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CIP stages webinar on indigenous communities, achieving SDGs

CIP Deputy Minister Calivat Gadu (top, left) and Dr. Wilton Littlechild (top, right) are joined by indigenous experts from around the world April 21 during a webinar titled “Peace, Justice and Strong Institutions: The Role of Indigenous People in Implementing Sustainable Development Goal 16.” (Courtesy of CIP)

CIP Deputy Minister Calivat Gadu (top, left) and Dr. Wilton Littlechild (top, right) are joined by indigenous experts from around the world April 21 during a webinar titled “Peace, Justice and Strong Institutions: The Role of Indigenous People in Implementing Sustainable Development Goal 16.” (Courtesy of CIP)
 

The Cabinet-level Council of Indigenous Peoples staged a webinar titled “Peace, Justice and Strong Institutions: The Role of Indigenous People in Implementing Sustainable Development Goal 16” April 21 as part of government efforts spotlighting the ways Taiwan Can Help realize the U.N. Agenda 2030.

Co-organized in cooperation with Taipei Economic and Cultural Office in New York, the event coincided with the 20th session of the U.N. Permanent Forum on Indigenous Issues running April 19-30. Participants included experts, advocates, practitioners and defenders of indigenous rights from like-minded partner countries including Canada, New Zealand and the U.S.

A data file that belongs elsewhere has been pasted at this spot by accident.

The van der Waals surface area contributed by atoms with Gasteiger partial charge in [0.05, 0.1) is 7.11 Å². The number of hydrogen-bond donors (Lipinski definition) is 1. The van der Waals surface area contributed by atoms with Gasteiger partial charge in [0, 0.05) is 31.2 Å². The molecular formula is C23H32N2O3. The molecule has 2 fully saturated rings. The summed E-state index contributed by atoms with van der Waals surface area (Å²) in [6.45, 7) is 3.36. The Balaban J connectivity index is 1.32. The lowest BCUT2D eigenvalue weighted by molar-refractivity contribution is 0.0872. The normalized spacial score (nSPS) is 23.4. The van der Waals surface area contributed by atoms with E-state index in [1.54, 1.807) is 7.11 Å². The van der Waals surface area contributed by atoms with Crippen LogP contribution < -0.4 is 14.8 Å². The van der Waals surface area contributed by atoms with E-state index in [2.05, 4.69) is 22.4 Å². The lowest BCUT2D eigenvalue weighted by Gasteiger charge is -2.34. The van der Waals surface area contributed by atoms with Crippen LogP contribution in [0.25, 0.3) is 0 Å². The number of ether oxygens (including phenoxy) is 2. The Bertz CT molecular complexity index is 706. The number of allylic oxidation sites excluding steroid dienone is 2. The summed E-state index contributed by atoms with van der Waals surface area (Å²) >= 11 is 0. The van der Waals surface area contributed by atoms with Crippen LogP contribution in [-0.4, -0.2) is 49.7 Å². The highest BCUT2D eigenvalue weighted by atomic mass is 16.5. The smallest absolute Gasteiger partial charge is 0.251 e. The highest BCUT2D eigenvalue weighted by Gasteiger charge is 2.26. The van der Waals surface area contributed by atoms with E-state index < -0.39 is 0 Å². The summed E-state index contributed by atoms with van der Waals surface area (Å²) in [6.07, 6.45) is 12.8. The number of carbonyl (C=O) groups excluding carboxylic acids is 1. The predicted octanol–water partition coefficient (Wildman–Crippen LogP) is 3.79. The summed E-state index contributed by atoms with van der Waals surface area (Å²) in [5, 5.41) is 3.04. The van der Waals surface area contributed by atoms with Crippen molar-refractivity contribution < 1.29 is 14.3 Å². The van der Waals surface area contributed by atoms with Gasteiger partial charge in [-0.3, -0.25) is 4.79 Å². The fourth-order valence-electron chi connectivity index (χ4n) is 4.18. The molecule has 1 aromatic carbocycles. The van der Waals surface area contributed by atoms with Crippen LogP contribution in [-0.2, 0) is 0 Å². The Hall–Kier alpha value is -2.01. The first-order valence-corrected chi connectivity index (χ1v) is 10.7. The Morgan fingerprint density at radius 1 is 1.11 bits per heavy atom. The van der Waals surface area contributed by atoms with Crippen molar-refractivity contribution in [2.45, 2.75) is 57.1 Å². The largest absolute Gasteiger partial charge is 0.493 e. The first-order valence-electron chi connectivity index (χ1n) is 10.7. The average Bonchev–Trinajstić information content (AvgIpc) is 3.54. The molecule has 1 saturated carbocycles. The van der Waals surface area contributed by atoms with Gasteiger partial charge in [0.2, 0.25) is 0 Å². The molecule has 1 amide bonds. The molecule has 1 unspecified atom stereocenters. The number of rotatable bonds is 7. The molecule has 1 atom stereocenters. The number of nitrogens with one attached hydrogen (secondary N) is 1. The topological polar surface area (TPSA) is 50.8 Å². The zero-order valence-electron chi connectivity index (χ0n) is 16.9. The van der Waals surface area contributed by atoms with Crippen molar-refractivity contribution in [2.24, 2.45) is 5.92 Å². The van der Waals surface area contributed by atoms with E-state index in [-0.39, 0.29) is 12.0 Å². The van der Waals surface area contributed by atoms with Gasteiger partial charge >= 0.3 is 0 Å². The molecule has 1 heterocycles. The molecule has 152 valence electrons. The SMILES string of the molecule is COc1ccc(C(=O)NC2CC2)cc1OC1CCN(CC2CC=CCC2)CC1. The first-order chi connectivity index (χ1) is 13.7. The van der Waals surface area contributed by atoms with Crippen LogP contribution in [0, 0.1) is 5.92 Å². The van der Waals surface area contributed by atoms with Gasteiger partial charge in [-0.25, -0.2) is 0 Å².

During the event, CIP Deputy Minister Calivat Gadu said Taiwan has extensive experience in matters of ethnic reconciliation and achieving indigenous and transitional justice.

President Tsai Ing-wen made eight promises in her apology to indigenous peoples on behalf of the government, Gadu said, adding that the Presidential Office Indigenous Historical Justice and Transitional Justice Committee has worked tirelessly for the past three years on language revitalization, construction of an indigenous historical perspective and realization of land justice.

Other high-profile attendees at the event included Dr. Wilton Littlechild of First Nations in Canada; Andrew Lee, founder of Harvard’s Honoring Nations program; Professor Angela R. Riley of University of California, Los Angeles’s Native Nations Law and Policy Center; Professor Claire Charters of Auckland University’s Aotearoa New Zealand Center for Indigenous Peoples and the Law; Dr. Debby Lin of Harvard Medical School; and Victor Lopez-Carmen of Global Indigenous Youth Caucus.

Established in 2000, the UNPFII is responsible for the global body’s work on indigenous issues related to economic and social development, culture, the environment, education, health and human rights. (DL-E)